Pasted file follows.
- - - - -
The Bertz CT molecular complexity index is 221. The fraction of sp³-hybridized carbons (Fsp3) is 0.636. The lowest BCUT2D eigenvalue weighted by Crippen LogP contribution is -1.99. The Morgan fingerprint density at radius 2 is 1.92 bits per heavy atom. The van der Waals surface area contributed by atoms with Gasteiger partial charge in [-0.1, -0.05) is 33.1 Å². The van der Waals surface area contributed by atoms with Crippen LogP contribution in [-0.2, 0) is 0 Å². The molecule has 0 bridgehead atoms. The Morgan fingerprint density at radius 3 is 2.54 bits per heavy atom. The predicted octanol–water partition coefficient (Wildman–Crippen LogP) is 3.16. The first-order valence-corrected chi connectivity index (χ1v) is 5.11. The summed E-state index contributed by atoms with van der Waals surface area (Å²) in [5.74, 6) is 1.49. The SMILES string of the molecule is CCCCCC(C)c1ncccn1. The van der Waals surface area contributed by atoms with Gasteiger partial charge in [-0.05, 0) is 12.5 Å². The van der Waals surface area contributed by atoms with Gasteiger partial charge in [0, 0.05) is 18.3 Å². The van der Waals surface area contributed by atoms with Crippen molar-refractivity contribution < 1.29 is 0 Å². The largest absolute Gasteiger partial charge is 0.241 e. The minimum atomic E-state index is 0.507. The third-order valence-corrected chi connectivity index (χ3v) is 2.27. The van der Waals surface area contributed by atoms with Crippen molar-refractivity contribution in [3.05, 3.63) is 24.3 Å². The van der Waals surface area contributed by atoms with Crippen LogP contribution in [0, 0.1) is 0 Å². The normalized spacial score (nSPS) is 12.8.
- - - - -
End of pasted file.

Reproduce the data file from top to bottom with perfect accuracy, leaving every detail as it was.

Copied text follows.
The Bertz CT molecular complexity index is 221. The fraction of sp³-hybridized carbons (Fsp3) is 0.636. The lowest BCUT2D eigenvalue weighted by Crippen LogP contribution is -1.99. The Morgan fingerprint density at radius 2 is 1.92 bits per heavy atom. The van der Waals surface area contributed by atoms with Gasteiger partial charge in [-0.1, -0.05) is 33.1 Å². The van der Waals surface area contributed by atoms with Crippen LogP contribution in [-0.2, 0) is 0 Å². The molecule has 0 bridgehead atoms. The Morgan fingerprint density at radius 3 is 2.54 bits per heavy atom. The predicted octanol–water partition coefficient (Wildman–Crippen LogP) is 3.16. The first-order valence-corrected chi connectivity index (χ1v) is 5.11. The summed E-state index contributed by atoms with van der Waals surface area (Å²) in [5.74, 6) is 1.49. The SMILES string of the molecule is CCCCCC(C)c1ncccn1. The van der Waals surface area contributed by atoms with Gasteiger partial charge in [-0.05, 0) is 12.5 Å². The van der Waals surface area contributed by atoms with Gasteiger partial charge in [0, 0.05) is 18.3 Å². The van der Waals surface area contributed by atoms with Crippen molar-refractivity contribution < 1.29 is 0 Å². The largest absolute Gasteiger partial charge is 0.241 e. The minimum atomic E-state index is 0.507. The third-order valence-corrected chi connectivity index (χ3v) is 2.27. The van der Waals surface area contributed by atoms with Crippen molar-refractivity contribution in [3.05, 3.63) is 24.3 Å². The van der Waals surface area contributed by atoms with Crippen LogP contribution in [0, 0.1) is 0 Å². The normalized spacial score (nSPS) is 12.8.